First a Republican senator from Tennessee, brings his experiences as a heart and lung surgeon and a ranking member of the Senate Subcommittee on Public Health to this extremely informative, very approachable guide to coping with the bioterrorism threat, the only such guide available today. The book's linchpin is a chapter called "Safe at Home: A Family Survival Guide, straightforward, q&a-style set of guidelines for everything from choosing a filtration mask and putting together a disaster supply kit to preparing children for emergencies without giving them nightmares. The rest the book, also in q&a format, provides basic information on the most likely bioterrorism agents, such as anthrax, smallpox, plague and botulism. Frist clearly and knowledgeably explains the symptoms, incubation period and available treatments for each ages providing specific details, like the definition of "weaponized" anthrax and the government plan for containing a smallpox of break. Sidebars describe how the organism have been used as weapons in the past. The book also includes a chapter on chemical weapons and one on the food and water supply. Thought his tone is generally optimists Frist is candid about weaknesses in the public health system, such as the dearth of vaccine research on children or the FDA's inability to meet its food inspection goals. He's concerned, above all, about the lack of rapid communication among doctors and health agencies (citing that "one in five public health offices does not have email"), and concludes with his proposals to increase funding for state and local public health organizations and other suggestions for government. This reassuring thorough resource undoubtedly will prove a comfort to many readers-and, in the case of a bioterrorist attack, has the potential to save countless lives. This is an important book and deserves high attention and sales. Color photo insert of organisms and, to aid in diagnosis of skin rashes (comparing for instance smallpox chickenpox). (Mar.)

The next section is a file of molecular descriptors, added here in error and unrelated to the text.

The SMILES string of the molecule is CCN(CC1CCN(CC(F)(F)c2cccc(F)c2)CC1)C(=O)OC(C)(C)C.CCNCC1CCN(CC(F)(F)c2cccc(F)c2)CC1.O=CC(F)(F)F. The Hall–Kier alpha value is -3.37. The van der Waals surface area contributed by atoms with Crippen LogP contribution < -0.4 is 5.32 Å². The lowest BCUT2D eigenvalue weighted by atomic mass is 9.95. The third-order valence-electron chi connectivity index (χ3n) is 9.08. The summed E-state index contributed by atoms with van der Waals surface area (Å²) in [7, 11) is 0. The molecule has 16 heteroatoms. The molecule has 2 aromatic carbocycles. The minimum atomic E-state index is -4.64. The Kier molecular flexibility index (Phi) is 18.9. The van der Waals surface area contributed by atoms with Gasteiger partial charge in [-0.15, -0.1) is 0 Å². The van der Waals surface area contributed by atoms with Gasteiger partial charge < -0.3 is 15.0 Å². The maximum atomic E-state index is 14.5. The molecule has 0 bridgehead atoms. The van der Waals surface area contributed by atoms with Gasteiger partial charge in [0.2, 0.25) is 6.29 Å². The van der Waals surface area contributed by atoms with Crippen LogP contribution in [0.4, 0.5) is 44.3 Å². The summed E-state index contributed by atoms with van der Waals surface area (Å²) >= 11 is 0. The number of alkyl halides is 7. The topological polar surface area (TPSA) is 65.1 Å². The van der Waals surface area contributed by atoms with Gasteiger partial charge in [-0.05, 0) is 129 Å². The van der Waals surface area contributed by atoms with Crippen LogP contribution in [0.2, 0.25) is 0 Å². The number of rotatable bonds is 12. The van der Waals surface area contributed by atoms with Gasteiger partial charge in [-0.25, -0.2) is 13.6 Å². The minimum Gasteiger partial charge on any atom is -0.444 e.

Publishers Weekly
Frist, a Republican senator from Tennessee, brings his experiences as a heart and lung surgeon and a ranking member of the Senate Subcommittee on Public Health to this extremely informative, very approachable guide to coping with the bioterrorism threat, the only such guide available today. The book's linchpin is a chapter called "Safe at Home: A Family Survival Guide," a straightforward, q&a-style set of guidelines for everything from choosing a filtration mask and putting together a disaster supply kit to preparing children for emergencies without giving them nightmares. The rest of the book, also in q&a format, provides basic information on the most likely bioterrorism agents, such as anthrax, smallpox, plague and botulism. Frist clearly and knowledgeably explains the symptoms, incubation period and available treatments for each agent, providing specific details, like the definition of "weaponized" anthrax and the government plan for containing a smallpox outbreak. Sidebars describe how the organisms have been used as weapons in the past. The book also includes a chapter on chemical weapons and one on the food and water supply. Though his tone is generally optimistic, Frist is candid about weaknesses in the public health system, such as the dearth of vaccine research on children or the FDA's inability to meet its food inspection goals. He's concerned, above all, about the lack of rapid communication among doctors and health agencies (citing that "one in five public health offices does not have email"), and concludes with his proposals to increase funding for state and local public health organizations and other suggestions for government action. This reassuring, thorough resource undoubtedly will prove a comfort to many readers and, in the case of a bioterrorist attack, has the potential to save countless lives. This is an important book and deserves high attention and sales. Color photo insert of organisms and, to aid in diagnosis, of skin rashes (comparing, for instance, smallpox to chickenpox). (Mar.) Copyright 2002 Cahners Business Information.